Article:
Orange County 2018 hate crime report

Hate crimes jumped 12% last year over 2017, part of a five-year trend of rising hate crimes, according to the OC Human Relations Commission’s annual report released Thursday.

There were 67 reported hate crimes in the county last year. “In the last five years, hate crimes have steadily been on the rise with the largest jump occurring between 2017 to 2018,” according to the report.

The commission noted a difference between the state Department of Justice’s 2018 hate crime report, which showed a 2.5% decrease. “We found that our data included hate crime reports from several educational institutions in the county, which were not reflected in the Attorney General’s report,” according to the commission’s report.

The most common way racism was expressed was through vandalism at 21%, followed by simple assaults at 13%, criminal threats and aggravated assaults at 3%.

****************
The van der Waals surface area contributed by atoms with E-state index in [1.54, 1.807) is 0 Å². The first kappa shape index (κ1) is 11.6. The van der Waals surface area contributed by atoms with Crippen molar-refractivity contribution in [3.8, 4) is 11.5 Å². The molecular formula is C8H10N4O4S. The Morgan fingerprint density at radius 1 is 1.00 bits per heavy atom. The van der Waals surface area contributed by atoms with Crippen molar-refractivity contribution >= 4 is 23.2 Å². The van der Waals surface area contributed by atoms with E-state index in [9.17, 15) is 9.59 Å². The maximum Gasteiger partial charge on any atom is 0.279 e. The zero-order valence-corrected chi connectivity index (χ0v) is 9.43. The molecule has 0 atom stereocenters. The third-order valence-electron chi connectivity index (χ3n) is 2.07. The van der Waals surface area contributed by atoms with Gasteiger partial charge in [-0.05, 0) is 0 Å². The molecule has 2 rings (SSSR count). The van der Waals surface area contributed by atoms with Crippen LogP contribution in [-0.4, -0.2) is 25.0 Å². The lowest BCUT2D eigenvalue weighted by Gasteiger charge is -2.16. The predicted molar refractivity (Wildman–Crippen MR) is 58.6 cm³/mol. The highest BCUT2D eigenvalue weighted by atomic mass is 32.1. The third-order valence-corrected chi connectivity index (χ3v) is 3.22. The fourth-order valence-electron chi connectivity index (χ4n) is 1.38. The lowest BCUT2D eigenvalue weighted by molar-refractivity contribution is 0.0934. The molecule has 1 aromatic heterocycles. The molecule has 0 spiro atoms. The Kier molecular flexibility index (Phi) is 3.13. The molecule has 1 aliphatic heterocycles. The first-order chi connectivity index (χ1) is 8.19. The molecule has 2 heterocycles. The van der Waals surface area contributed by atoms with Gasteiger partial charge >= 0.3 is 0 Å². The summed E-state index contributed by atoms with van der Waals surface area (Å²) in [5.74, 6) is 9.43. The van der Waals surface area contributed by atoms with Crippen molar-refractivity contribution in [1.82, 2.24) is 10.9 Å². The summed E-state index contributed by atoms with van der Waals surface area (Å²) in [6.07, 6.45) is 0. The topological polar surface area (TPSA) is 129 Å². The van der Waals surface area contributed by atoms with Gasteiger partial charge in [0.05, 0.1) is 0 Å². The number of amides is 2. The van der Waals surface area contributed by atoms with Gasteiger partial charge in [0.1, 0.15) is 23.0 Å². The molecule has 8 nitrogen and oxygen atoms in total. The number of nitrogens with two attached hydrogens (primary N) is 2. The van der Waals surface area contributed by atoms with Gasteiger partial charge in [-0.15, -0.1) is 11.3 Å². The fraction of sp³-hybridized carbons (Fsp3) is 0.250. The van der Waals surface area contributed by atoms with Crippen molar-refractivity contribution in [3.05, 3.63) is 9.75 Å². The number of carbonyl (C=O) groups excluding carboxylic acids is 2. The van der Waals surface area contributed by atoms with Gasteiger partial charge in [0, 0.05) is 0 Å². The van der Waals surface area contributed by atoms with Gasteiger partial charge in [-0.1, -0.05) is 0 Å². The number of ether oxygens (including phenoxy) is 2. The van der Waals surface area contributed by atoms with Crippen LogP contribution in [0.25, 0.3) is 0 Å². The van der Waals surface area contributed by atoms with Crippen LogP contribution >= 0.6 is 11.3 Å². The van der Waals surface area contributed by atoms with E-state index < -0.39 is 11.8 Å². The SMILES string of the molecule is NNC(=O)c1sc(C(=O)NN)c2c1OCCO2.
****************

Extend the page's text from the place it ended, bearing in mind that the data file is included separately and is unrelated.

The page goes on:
The most significant hate-crime incident was the fatal stabbing of 21-year-old student Blaze Bernstein, whose body was found in a shallow grave in a Lake Forest park in January of last year. Samuel Lincoln Woodward is charged in the murder with a hate crime allegation.

Another notable incident involved antisemitic vandalism on an Irvine synagogue in November.

The most frequent hate crimes were motivated by race, ethnicity or national origin at 42%, followed by 34% based on religious faith, and 16% for sexual orientation.

Last year, Jews were the most targeted for hate crimes at 13%. The report attributes it to being “part of a national trend that also shows an increase of hate crimes targeting people of the Jewish faith.”

Source: OC Human Relations Commission